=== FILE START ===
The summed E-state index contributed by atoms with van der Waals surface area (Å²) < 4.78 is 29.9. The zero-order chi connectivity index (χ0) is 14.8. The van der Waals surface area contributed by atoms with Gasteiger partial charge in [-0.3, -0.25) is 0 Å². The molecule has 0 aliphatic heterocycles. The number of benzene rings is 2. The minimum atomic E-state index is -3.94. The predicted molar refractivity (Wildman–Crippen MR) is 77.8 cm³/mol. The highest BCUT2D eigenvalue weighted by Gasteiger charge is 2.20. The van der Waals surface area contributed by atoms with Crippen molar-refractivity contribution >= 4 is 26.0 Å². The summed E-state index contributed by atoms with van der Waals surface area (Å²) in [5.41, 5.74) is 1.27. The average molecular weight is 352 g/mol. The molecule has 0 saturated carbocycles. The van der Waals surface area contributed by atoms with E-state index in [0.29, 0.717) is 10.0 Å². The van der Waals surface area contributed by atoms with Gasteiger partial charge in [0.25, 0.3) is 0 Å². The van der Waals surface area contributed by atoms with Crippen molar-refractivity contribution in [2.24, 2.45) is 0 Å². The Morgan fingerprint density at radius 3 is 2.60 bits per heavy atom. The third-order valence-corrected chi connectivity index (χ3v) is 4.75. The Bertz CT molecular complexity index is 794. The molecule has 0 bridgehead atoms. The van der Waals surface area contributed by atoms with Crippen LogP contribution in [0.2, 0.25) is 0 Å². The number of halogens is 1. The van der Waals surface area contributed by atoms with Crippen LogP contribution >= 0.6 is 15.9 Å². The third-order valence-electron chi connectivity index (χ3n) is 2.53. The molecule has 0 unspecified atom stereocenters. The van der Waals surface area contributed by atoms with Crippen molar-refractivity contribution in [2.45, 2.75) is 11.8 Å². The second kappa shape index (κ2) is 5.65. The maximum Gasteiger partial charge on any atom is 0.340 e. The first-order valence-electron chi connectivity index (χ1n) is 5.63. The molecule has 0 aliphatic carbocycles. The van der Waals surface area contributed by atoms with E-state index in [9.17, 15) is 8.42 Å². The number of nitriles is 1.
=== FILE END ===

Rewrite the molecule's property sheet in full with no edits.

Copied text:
The summed E-state index contributed by atoms with van der Waals surface area (Å²) < 4.78 is 29.9. The zero-order chi connectivity index (χ0) is 14.8. The van der Waals surface area contributed by atoms with Gasteiger partial charge in [-0.3, -0.25) is 0 Å². The molecule has 0 aliphatic heterocycles. The number of benzene rings is 2. The minimum atomic E-state index is -3.94. The predicted molar refractivity (Wildman–Crippen MR) is 77.8 cm³/mol. The highest BCUT2D eigenvalue weighted by Gasteiger charge is 2.20. The van der Waals surface area contributed by atoms with Crippen molar-refractivity contribution >= 4 is 26.0 Å². The summed E-state index contributed by atoms with van der Waals surface area (Å²) in [5.41, 5.74) is 1.27. The average molecular weight is 352 g/mol. The molecule has 0 saturated carbocycles. The van der Waals surface area contributed by atoms with E-state index in [0.29, 0.717) is 10.0 Å². The van der Waals surface area contributed by atoms with Gasteiger partial charge in [0.25, 0.3) is 0 Å². The van der Waals surface area contributed by atoms with Crippen molar-refractivity contribution in [2.24, 2.45) is 0 Å². The Morgan fingerprint density at radius 3 is 2.60 bits per heavy atom. The third-order valence-corrected chi connectivity index (χ3v) is 4.75. The Bertz CT molecular complexity index is 794. The molecule has 0 bridgehead atoms. The van der Waals surface area contributed by atoms with Crippen LogP contribution in [0.2, 0.25) is 0 Å². The number of halogens is 1. The van der Waals surface area contributed by atoms with Crippen LogP contribution >= 0.6 is 15.9 Å². The third-order valence-electron chi connectivity index (χ3n) is 2.53. The molecule has 0 unspecified atom stereocenters. The van der Waals surface area contributed by atoms with Crippen molar-refractivity contribution in [2.45, 2.75) is 11.8 Å². The second kappa shape index (κ2) is 5.65. The maximum Gasteiger partial charge on any atom is 0.340 e. The first-order valence-electron chi connectivity index (χ1n) is 5.63. The molecule has 0 aliphatic carbocycles. The van der Waals surface area contributed by atoms with E-state index in [9.17, 15) is 8.42 Å². The number of nitriles is 1.